The choir boys waited until the crescendo to enact their revenge on Kate O'Connell. Or was it the decrescendo? The Fine Gael selection process for Seanad nominations is the political equivalent of the FAI League of Ireland Cup fourth round, with less talent.
Yet, the decision to exclude O'Connell from the party's list of nominees for the forthcoming upper chamber election is being seen by many in the party as the ultimate act of political vindictiveness.
Senior Fine Gael figures say O'Connell's intervention in the Fine Gael leader contest almost three years ago has festered with Leo Varadkar's inner circle.
The Dublin Bay South TD, who backed Simon Coveney, described Varadkar's supporters as "choirboys" who were "singing for their suppers".
It didn't go down well among the Taoiseach's key lieutenants such as Eoghan Murphy, John Paul Phelan and Michael D'Arcy.
She has been less than supportive of Murphy, her now former constituency colleague, in some of her public comments. She also didn't do the party a lot of favours when she said she was "embarrassed" by the state of the Children's Hospital in Crumlin.
But she is recognised in Fine Gael as one of their strongest performers in the Dail, at committee hearings and in the media. The Kilbeggan woman narrowly lost out on a seat in the General Election while her running mate Murphy was re-elected.
She was naturally disappointed and resigned to leaving public life. The pharmacy business she runs with her husband, Morgan, paid the bills, so money was not an issue.
After a gruelling General Election campaign, she had little interest in putting her name forward for the Seanad and told supporters she would not be running. However, party sources say significant pressure was put on O'Connell to put her name forward for an inside party nomination.
She got calls from everyone - Leo Varadkar, Simon Coveney, Frances Fitzgerald and Fine Gael general secretary Tom Curran, who encouraged her to seek a nomination.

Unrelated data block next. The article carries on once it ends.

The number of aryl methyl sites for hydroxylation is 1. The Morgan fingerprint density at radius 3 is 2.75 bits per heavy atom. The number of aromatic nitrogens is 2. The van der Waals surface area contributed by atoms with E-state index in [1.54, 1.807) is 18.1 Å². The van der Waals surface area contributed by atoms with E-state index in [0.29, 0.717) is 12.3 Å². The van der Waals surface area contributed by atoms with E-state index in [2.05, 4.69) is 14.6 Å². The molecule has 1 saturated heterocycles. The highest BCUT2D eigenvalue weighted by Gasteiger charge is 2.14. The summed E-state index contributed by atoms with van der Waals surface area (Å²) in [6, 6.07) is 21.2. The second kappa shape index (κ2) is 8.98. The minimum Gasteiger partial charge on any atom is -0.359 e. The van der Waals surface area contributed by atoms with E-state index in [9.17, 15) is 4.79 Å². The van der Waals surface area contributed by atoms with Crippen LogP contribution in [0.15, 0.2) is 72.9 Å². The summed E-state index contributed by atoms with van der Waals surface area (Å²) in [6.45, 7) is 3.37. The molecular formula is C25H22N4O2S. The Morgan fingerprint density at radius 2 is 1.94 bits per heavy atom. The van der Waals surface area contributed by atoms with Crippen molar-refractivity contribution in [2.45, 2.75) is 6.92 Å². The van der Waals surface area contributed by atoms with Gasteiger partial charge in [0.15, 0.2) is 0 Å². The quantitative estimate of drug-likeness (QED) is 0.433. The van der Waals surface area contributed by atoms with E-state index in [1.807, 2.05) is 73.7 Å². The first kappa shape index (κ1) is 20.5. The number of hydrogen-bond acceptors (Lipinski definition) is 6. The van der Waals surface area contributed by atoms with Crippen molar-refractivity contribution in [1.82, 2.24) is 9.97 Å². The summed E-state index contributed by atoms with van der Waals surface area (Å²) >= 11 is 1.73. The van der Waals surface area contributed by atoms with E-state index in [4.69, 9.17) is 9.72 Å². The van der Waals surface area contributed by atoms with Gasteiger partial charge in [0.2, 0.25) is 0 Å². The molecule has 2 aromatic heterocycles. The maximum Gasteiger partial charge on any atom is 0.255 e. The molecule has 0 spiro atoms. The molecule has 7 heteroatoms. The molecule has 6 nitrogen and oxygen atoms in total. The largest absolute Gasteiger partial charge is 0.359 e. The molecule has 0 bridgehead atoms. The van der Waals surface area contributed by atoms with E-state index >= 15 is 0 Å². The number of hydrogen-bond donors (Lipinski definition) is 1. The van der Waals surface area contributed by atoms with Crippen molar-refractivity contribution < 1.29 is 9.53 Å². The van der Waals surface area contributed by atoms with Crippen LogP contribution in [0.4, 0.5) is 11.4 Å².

O'Connell and her team believed the party wanted her to run for the Seanad, so she reconsidered and put her name forward.
"She was inundated with calls from people asking her to run and she was told she was guaranteed a nomination," a party source said.
She decided to hold off on seeking an outside nomination, which are 10 a penny, because she was given the impression she did not need one.
There was some objection to her candidacy in her constituency but she was still selected. But last Thursday evening, she got a call from Fine Gael HQ telling her she was not among the 13 nominations picked for the Seanad.
The party chose just three women - none ever elected to the Dail and one was Varadkar's running mate Emer Currie who got just over 1,800 first preference votes in the election.
O'Connell was taken aback by her exclusion and so were former parliamentary party colleagues, who believe she was "strung along".
"The pettiness and vindictiveness of this decision was extraordinary," one TD said.
"The message is clear - Fine Gael don't want strong women in the party," another said. A source involved in choosing the Seanad candidates was told "go for it is not the same as getting".
The source said O'Connell was the "author of her own misfortune" and added that the Fine Gael base believes Varadkar has been "too soft" on her and other TDs who caused him difficulties.